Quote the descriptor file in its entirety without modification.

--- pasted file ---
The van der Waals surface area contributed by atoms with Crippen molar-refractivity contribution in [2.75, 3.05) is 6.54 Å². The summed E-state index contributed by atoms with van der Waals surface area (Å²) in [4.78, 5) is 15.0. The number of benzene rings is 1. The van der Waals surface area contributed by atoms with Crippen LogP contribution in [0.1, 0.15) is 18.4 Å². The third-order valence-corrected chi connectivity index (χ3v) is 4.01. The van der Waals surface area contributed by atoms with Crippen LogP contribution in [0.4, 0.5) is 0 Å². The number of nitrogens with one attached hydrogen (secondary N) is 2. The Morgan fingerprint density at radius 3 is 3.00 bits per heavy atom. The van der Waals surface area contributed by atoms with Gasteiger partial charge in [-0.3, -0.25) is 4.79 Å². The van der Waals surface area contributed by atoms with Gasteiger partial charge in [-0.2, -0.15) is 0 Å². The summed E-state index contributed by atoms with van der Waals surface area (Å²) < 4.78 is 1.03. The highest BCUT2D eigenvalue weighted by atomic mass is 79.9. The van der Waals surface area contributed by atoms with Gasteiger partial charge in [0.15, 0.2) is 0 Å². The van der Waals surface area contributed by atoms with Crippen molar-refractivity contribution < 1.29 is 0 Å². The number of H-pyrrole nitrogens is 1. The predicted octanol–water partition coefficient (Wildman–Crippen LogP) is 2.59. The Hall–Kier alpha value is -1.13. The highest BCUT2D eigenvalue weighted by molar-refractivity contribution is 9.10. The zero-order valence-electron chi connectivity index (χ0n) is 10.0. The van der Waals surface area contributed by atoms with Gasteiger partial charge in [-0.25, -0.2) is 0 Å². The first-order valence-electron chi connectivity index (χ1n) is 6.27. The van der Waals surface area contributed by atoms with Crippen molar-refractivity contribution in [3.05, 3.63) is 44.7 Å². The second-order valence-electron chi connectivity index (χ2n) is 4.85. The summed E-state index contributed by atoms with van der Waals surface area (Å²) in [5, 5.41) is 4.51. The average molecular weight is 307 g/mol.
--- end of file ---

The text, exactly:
The van der Waals surface area contributed by atoms with Crippen molar-refractivity contribution in [2.75, 3.05) is 6.54 Å². The summed E-state index contributed by atoms with van der Waals surface area (Å²) in [4.78, 5) is 15.0. The number of benzene rings is 1. The van der Waals surface area contributed by atoms with Crippen LogP contribution in [0.1, 0.15) is 18.4 Å². The third-order valence-corrected chi connectivity index (χ3v) is 4.01. The van der Waals surface area contributed by atoms with Crippen LogP contribution in [0.4, 0.5) is 0 Å². The number of nitrogens with one attached hydrogen (secondary N) is 2. The Morgan fingerprint density at radius 3 is 3.00 bits per heavy atom. The van der Waals surface area contributed by atoms with Gasteiger partial charge in [-0.3, -0.25) is 4.79 Å². The van der Waals surface area contributed by atoms with Gasteiger partial charge in [-0.2, -0.15) is 0 Å². The summed E-state index contributed by atoms with van der Waals surface area (Å²) < 4.78 is 1.03. The highest BCUT2D eigenvalue weighted by atomic mass is 79.9. The van der Waals surface area contributed by atoms with Gasteiger partial charge in [0.15, 0.2) is 0 Å². The van der Waals surface area contributed by atoms with Crippen molar-refractivity contribution < 1.29 is 0 Å². The number of H-pyrrole nitrogens is 1. The predicted octanol–water partition coefficient (Wildman–Crippen LogP) is 2.59. The Hall–Kier alpha value is -1.13. The highest BCUT2D eigenvalue weighted by molar-refractivity contribution is 9.10. The zero-order valence-electron chi connectivity index (χ0n) is 10.0. The van der Waals surface area contributed by atoms with Gasteiger partial charge in [-0.25, -0.2) is 0 Å². The first-order valence-electron chi connectivity index (χ1n) is 6.27. The van der Waals surface area contributed by atoms with Crippen molar-refractivity contribution in [3.05, 3.63) is 44.7 Å². The second-order valence-electron chi connectivity index (χ2n) is 4.85. The summed E-state index contributed by atoms with van der Waals surface area (Å²) in [5, 5.41) is 4.51. The average molecular weight is 307 g/mol.